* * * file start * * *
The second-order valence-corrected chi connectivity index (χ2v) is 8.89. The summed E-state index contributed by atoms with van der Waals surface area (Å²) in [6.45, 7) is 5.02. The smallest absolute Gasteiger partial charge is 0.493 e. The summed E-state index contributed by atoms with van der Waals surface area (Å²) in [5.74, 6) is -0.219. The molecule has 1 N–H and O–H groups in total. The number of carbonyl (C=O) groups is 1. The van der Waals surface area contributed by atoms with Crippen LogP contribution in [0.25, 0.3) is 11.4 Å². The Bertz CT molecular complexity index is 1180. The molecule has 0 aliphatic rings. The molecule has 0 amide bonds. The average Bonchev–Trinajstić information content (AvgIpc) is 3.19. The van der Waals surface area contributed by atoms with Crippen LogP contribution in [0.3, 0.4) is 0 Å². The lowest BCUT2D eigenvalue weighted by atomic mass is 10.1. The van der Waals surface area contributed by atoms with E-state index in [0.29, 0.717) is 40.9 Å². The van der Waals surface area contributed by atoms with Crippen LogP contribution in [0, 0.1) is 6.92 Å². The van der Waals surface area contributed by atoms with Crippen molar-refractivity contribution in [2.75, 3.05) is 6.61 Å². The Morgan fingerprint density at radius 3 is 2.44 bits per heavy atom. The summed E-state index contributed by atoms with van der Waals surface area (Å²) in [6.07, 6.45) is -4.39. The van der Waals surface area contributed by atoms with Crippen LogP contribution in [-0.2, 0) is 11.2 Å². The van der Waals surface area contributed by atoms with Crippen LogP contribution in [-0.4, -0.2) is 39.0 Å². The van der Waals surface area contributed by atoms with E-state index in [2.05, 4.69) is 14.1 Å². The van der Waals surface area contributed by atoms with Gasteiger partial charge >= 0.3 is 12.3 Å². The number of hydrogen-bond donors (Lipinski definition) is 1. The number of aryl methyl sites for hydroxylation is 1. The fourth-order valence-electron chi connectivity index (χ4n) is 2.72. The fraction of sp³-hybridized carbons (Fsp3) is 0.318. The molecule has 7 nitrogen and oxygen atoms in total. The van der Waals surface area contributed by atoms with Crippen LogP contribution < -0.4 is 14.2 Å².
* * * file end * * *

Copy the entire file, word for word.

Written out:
The second-order valence-corrected chi connectivity index (χ2v) is 8.89. The summed E-state index contributed by atoms with van der Waals surface area (Å²) in [6.45, 7) is 5.02. The smallest absolute Gasteiger partial charge is 0.493 e. The summed E-state index contributed by atoms with van der Waals surface area (Å²) in [5.74, 6) is -0.219. The molecule has 1 N–H and O–H groups in total. The number of carbonyl (C=O) groups is 1. The van der Waals surface area contributed by atoms with Crippen LogP contribution in [0.25, 0.3) is 11.4 Å². The Bertz CT molecular complexity index is 1180. The molecule has 0 aliphatic rings. The molecule has 0 amide bonds. The average Bonchev–Trinajstić information content (AvgIpc) is 3.19. The van der Waals surface area contributed by atoms with Crippen LogP contribution in [0.3, 0.4) is 0 Å². The lowest BCUT2D eigenvalue weighted by atomic mass is 10.1. The van der Waals surface area contributed by atoms with E-state index in [0.29, 0.717) is 40.9 Å². The van der Waals surface area contributed by atoms with Crippen LogP contribution in [0, 0.1) is 6.92 Å². The van der Waals surface area contributed by atoms with Crippen molar-refractivity contribution in [2.75, 3.05) is 6.61 Å². The Morgan fingerprint density at radius 3 is 2.44 bits per heavy atom. The summed E-state index contributed by atoms with van der Waals surface area (Å²) in [6.07, 6.45) is -4.39. The van der Waals surface area contributed by atoms with Crippen LogP contribution in [-0.2, 0) is 11.2 Å². The van der Waals surface area contributed by atoms with Crippen LogP contribution in [-0.4, -0.2) is 39.0 Å². The van der Waals surface area contributed by atoms with E-state index in [2.05, 4.69) is 14.1 Å². The van der Waals surface area contributed by atoms with Gasteiger partial charge >= 0.3 is 12.3 Å². The number of hydrogen-bond donors (Lipinski definition) is 1. The number of aryl methyl sites for hydroxylation is 1. The fourth-order valence-electron chi connectivity index (χ4n) is 2.72. The fraction of sp³-hybridized carbons (Fsp3) is 0.318. The molecule has 7 nitrogen and oxygen atoms in total. The van der Waals surface area contributed by atoms with Crippen LogP contribution < -0.4 is 14.2 Å².